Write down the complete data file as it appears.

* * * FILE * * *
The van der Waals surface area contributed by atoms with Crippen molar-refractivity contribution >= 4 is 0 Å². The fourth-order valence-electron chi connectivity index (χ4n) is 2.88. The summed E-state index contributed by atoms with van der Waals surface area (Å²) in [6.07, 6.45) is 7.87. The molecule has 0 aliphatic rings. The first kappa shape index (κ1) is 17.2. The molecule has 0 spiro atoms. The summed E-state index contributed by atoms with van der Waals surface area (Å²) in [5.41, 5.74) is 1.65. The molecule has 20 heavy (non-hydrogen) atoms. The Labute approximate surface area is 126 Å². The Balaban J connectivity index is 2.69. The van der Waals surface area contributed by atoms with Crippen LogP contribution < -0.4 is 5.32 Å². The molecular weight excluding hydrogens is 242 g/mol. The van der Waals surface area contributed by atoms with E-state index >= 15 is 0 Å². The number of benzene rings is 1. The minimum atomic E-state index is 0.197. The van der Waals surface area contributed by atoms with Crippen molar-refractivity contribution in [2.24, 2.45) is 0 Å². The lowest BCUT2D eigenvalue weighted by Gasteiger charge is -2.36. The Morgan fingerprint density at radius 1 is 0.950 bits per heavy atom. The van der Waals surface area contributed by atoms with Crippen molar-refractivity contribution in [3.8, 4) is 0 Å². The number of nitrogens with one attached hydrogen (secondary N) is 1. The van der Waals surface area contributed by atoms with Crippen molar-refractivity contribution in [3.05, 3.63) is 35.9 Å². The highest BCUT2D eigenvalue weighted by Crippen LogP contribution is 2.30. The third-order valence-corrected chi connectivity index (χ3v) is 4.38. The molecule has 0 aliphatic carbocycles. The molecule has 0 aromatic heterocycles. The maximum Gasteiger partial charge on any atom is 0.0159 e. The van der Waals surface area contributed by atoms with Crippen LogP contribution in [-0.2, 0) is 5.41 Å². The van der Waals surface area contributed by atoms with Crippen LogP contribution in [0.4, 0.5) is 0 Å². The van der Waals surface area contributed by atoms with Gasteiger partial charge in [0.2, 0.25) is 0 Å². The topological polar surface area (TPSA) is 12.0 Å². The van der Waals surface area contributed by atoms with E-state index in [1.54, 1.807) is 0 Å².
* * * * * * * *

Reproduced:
The van der Waals surface area contributed by atoms with Crippen molar-refractivity contribution >= 4 is 0 Å². The fourth-order valence-electron chi connectivity index (χ4n) is 2.88. The summed E-state index contributed by atoms with van der Waals surface area (Å²) in [6.07, 6.45) is 7.87. The molecule has 0 aliphatic rings. The first kappa shape index (κ1) is 17.2. The molecule has 0 spiro atoms. The summed E-state index contributed by atoms with van der Waals surface area (Å²) in [5.41, 5.74) is 1.65. The molecule has 20 heavy (non-hydrogen) atoms. The Labute approximate surface area is 126 Å². The Balaban J connectivity index is 2.69. The van der Waals surface area contributed by atoms with Crippen LogP contribution < -0.4 is 5.32 Å². The molecular weight excluding hydrogens is 242 g/mol. The van der Waals surface area contributed by atoms with E-state index >= 15 is 0 Å². The number of benzene rings is 1. The minimum atomic E-state index is 0.197. The van der Waals surface area contributed by atoms with Crippen molar-refractivity contribution in [2.24, 2.45) is 0 Å². The lowest BCUT2D eigenvalue weighted by Gasteiger charge is -2.36. The Morgan fingerprint density at radius 1 is 0.950 bits per heavy atom. The van der Waals surface area contributed by atoms with Crippen molar-refractivity contribution in [3.8, 4) is 0 Å². The number of nitrogens with one attached hydrogen (secondary N) is 1. The van der Waals surface area contributed by atoms with Crippen molar-refractivity contribution in [3.05, 3.63) is 35.9 Å². The highest BCUT2D eigenvalue weighted by Crippen LogP contribution is 2.30. The third-order valence-corrected chi connectivity index (χ3v) is 4.38. The molecule has 0 aliphatic carbocycles. The molecule has 0 aromatic heterocycles. The maximum Gasteiger partial charge on any atom is 0.0159 e. The van der Waals surface area contributed by atoms with Crippen LogP contribution in [-0.2, 0) is 5.41 Å². The van der Waals surface area contributed by atoms with Crippen LogP contribution in [0.4, 0.5) is 0 Å². The van der Waals surface area contributed by atoms with Gasteiger partial charge in [0.2, 0.25) is 0 Å². The topological polar surface area (TPSA) is 12.0 Å². The van der Waals surface area contributed by atoms with E-state index in [1.54, 1.807) is 0 Å².